Appellants urge us to adopt a rule that a notice of deficiency is not valid under § 6212 unless the notice is mailed prior to expiration of the three-year limitations period and is received by the taxpayer in "the due course of the mail." Appellants argue that because the Commissioner incorrectly addressed the notice of deficiency and because they did not receive the notice for twenty-seven days, they did not receive the notice in the due course of the mails and it thus did not toll the limitations period. We can find no basis in the statutory scheme for the test or the rule urged by appellants. Section 6213(a) clearly provides for a tolling of the limitations period when the Commissioner mails the deficiency notice. Absent any evidence of Congressional intent, we decline to graft an additional prerequisite to the tolling of the limitations period based on whether a taxpayer receives the notice of deficiency in the due course of the mails.

Appellants also assert that because the notice was sent by certified mail, it should have been returned to the Internal Revenue Service after a time period specified by United States Postal Service regulations. Appellants argue that the failure to return the notice of deficiency to its sender, rendered the Postal Service's act of placing the notice in appellant's post office box a remailing--after expiration of the limitations period--by the Commissioner. We also must reject this theory of remailing. The record indicates that the Commissioner actually mailed the notice of deficiency only one time and that appellants received the letter in sufficient time to file a timely petition for redetermination. The Commissioner simply never remailed the notice. Therefore, we hold that the June 9, 1982 mailing tolled the limitations period pursuant to § 6213(a).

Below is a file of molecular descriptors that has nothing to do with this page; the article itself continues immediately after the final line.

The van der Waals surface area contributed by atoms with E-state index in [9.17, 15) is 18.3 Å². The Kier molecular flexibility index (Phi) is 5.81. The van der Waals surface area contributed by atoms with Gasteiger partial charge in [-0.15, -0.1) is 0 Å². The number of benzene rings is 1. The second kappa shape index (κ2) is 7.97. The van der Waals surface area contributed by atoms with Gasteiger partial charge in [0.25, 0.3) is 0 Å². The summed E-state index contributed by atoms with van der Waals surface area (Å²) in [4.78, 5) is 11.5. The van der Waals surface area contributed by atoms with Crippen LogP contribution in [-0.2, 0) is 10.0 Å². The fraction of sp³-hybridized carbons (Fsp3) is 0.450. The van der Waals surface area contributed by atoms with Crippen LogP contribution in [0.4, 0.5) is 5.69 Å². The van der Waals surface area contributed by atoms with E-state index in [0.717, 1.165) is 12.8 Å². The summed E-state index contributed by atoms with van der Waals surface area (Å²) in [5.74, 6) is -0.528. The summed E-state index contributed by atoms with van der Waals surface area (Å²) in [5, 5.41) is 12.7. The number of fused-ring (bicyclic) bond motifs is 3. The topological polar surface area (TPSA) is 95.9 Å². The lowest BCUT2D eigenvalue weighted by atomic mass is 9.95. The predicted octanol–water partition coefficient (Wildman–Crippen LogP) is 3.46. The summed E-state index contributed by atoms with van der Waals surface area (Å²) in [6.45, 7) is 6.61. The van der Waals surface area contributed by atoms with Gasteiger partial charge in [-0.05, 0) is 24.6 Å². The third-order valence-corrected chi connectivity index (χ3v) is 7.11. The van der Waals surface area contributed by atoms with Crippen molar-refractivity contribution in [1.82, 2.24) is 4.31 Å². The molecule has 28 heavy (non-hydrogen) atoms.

We also conclude that appellants' equal protection argument lacks merit. Appellants contend that the Tax Court's decision draws an irrational distinction between taxpayers, like themselves, who receive a misaddressed notice of deficiency that is not returned (and thus tolls the limitations period) and taxpayers who do not receive a misaddressed notice of deficiency because the Postal Service returns it to the Commissioner after the limitations period has expired. We conclude, however, that the distinction drawn is reasonable.

Congress' decision to toll the limitations period as of the time the Commissioner sends a notice, as opposed to when the taxpayer becomes aware of the notice, is reasonable because the date on which the Commissioner's notice is postmarked is more easily verified. Given Congress' decision that the date of mailing tolls the limitations period, a clearly rational distinction exists between those taxpayers that receive a notice mailed before the three-year period expires and those who do not.



The Honorable Albert J. Engel, Circuit Judge for the United States Court of Appeals for the Sixth Circuit, sitting by designation